“Burgeoning consumer interest in organically grown foods has opened new market opportunities for producers and is leading to a transformation in the organic foods industry,” says a just-published report from the U.S. Department of Agriculture.

What can we learn from this category?

While conventional food sales have been increasing at a snail's pace, total organic food sales have been growing at a rate of about 20% per annum for more than a decade, according to estimates from the Organic Trade Association. Organic milk and dairy products have led the parade. During the decade of the 1990s, USDA says, organic dairy sales were up more than 500%.

Sales of organic milk and dairy products totaled about $600 million at retail during 2000. Sales of all organic foods during that year approached $9 billion. Organic sales should top $11 billion this year and $18 billion by 2005.

By the way, sales of nondairy beverages, i.e. juice and soy-based beverages, were the second fastest growing segment in the organic business during the last decade. Annual sales are now at about $1 billion.

After 10 years of percolating through the bureaucracy, a national system of organic labeling has become official. It will likely drive sales of organics higher and faster. All of the attendant publicity and the ever-present “USDA certified organic” label will capture the attention of more consumers.

Still, organic sales are a small piece of the market share pie in the dairy business. Organic dairy sales accounted for slightly less than 1% of total U.S. dairy sales during 2000, according to estimates published by the Nutrition Business Journal. Organic dairy isn't big business, but it is significant business. It's a segment of the dairy business well worth watching. As a rapidly emerging market, organic offers a glimpse of the current consumer mindset.

  • Organic dairy products command a 50% to 75% price premium. A big chunk of this premium is driven by $18 to $20 per hundredweight prices paid to producers, but manufacturers and retailers also get a share.
Lessons learned: Organic is a niche, but a very profitable niche. Give consumers what they truly want/need and they will dig deeply into their pockets. What else do they want?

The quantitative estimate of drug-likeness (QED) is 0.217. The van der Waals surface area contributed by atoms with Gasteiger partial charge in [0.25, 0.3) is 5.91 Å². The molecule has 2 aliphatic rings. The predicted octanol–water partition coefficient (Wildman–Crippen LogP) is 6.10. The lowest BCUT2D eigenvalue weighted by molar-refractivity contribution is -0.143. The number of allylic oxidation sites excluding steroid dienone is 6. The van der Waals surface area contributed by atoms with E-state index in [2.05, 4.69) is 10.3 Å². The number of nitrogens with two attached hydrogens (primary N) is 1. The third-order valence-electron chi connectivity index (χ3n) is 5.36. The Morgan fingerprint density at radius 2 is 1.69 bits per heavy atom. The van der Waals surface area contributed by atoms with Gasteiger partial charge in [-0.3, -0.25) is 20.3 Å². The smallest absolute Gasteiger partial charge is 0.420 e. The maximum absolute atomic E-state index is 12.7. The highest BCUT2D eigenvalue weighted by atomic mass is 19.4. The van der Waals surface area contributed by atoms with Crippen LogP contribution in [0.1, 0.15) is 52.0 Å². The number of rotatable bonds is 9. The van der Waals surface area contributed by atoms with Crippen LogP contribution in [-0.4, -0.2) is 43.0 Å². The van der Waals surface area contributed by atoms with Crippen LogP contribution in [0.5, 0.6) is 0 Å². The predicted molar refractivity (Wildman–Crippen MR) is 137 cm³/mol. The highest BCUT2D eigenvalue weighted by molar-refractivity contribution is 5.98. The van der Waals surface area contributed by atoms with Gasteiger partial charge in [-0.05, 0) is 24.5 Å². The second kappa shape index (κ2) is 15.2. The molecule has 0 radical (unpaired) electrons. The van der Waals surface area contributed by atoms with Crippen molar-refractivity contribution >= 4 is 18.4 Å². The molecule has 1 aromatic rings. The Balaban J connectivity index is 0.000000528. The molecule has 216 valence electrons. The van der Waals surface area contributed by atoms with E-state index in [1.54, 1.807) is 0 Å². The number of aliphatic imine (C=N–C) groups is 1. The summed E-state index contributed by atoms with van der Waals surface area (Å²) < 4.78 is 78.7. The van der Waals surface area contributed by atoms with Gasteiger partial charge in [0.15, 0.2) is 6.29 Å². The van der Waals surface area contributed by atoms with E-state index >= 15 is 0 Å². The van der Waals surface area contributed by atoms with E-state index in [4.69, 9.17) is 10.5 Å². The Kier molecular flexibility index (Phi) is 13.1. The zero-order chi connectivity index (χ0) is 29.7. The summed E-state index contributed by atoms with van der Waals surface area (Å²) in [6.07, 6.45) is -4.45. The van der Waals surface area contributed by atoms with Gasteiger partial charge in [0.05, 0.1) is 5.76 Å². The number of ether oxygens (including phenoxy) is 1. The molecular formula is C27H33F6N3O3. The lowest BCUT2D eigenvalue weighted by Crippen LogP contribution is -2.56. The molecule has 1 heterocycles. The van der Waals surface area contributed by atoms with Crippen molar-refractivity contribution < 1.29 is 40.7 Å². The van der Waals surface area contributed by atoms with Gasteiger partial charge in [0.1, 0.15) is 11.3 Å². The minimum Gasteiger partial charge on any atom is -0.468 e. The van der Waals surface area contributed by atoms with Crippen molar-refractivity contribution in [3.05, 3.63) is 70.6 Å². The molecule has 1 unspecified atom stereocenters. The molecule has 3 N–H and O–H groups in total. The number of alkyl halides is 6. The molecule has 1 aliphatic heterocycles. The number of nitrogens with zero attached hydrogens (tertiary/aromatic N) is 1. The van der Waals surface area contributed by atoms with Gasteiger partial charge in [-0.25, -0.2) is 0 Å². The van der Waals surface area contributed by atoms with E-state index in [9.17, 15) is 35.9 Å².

• Why are consumers paying these premiums? Many researchers have recently asked this question and almost always, the number one reason cited is health. Sixty-three percent of the respondents in one survey believed that organic food and beverages were more healthful than their conventional counterparts. This isn't necessarily true, but marketers should know: perception is reality.
Lessons learned: Even as the health police beat the drums about more obesity than ever, the screw has already turned. While the big are getting bigger, a growing segment of the population is counting calories and avoiding fat and dodging sugar and sidestepping “artificial.”
  • Organic dairy is mainstream. Two-thirds of the organic milk and cream is delivered to consumers via conventional supermarkets, not the “health food stores” frequently associated with the organic of days gone by. Half of the organic cheese and yogurt sold in this country passes through a conventional supermarket.
Further to the point of mainstream: Early on, organic could only be found in the 'organic' section of the grocery store. Now, it is completely integrated into the dairy case, the bakery, the meat counter and the vegetable aisle.

More than half (55%) of all households say they use “at least some” organic products. Six percent are regular users, according to study results just released by Whole Foods Market. Several other studies conducted in recent years showed similar trends. Lessons learned: Organic is here to stay, not a fad marching by in the night. Natural is a logical adjunct.

Several dairy companies have their arms around the organic segment of the business. Others will likely get involved. Whether you opt in or not, it certainly is a category worth watching. It gives us one more window into the minds of consumers.